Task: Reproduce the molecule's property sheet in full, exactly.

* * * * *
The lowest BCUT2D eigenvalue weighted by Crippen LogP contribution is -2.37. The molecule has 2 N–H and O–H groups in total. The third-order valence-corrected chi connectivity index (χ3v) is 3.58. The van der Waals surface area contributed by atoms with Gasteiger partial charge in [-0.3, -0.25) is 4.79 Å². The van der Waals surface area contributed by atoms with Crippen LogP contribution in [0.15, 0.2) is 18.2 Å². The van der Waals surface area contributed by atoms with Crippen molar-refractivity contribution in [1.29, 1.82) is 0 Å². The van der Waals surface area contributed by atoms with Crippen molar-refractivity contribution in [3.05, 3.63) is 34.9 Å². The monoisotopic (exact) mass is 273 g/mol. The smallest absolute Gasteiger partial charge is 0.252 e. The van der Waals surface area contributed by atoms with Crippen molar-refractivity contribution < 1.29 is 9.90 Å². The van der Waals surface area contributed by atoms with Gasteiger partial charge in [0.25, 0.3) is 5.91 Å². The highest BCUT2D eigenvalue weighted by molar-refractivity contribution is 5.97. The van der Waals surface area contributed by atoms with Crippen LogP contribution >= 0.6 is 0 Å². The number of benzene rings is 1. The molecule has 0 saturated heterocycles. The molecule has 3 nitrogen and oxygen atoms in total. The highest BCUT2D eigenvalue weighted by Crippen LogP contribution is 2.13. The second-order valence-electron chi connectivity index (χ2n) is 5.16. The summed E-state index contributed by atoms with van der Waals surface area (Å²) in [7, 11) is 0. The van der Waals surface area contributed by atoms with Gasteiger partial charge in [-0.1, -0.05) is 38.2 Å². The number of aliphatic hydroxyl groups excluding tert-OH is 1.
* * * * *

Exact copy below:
The lowest BCUT2D eigenvalue weighted by Crippen LogP contribution is -2.37. The molecule has 2 N–H and O–H groups in total. The third-order valence-corrected chi connectivity index (χ3v) is 3.58. The van der Waals surface area contributed by atoms with Gasteiger partial charge in [-0.3, -0.25) is 4.79 Å². The van der Waals surface area contributed by atoms with Crippen LogP contribution in [0.15, 0.2) is 18.2 Å². The van der Waals surface area contributed by atoms with Crippen molar-refractivity contribution in [1.29, 1.82) is 0 Å². The van der Waals surface area contributed by atoms with Crippen molar-refractivity contribution in [3.05, 3.63) is 34.9 Å². The monoisotopic (exact) mass is 273 g/mol. The smallest absolute Gasteiger partial charge is 0.252 e. The van der Waals surface area contributed by atoms with Crippen molar-refractivity contribution < 1.29 is 9.90 Å². The van der Waals surface area contributed by atoms with Gasteiger partial charge in [0.25, 0.3) is 5.91 Å². The highest BCUT2D eigenvalue weighted by molar-refractivity contribution is 5.97. The van der Waals surface area contributed by atoms with Crippen LogP contribution >= 0.6 is 0 Å². The number of benzene rings is 1. The molecule has 0 saturated heterocycles. The molecule has 3 nitrogen and oxygen atoms in total. The highest BCUT2D eigenvalue weighted by Crippen LogP contribution is 2.13. The second-order valence-electron chi connectivity index (χ2n) is 5.16. The summed E-state index contributed by atoms with van der Waals surface area (Å²) in [7, 11) is 0. The van der Waals surface area contributed by atoms with Gasteiger partial charge in [-0.1, -0.05) is 38.2 Å². The number of aliphatic hydroxyl groups excluding tert-OH is 1.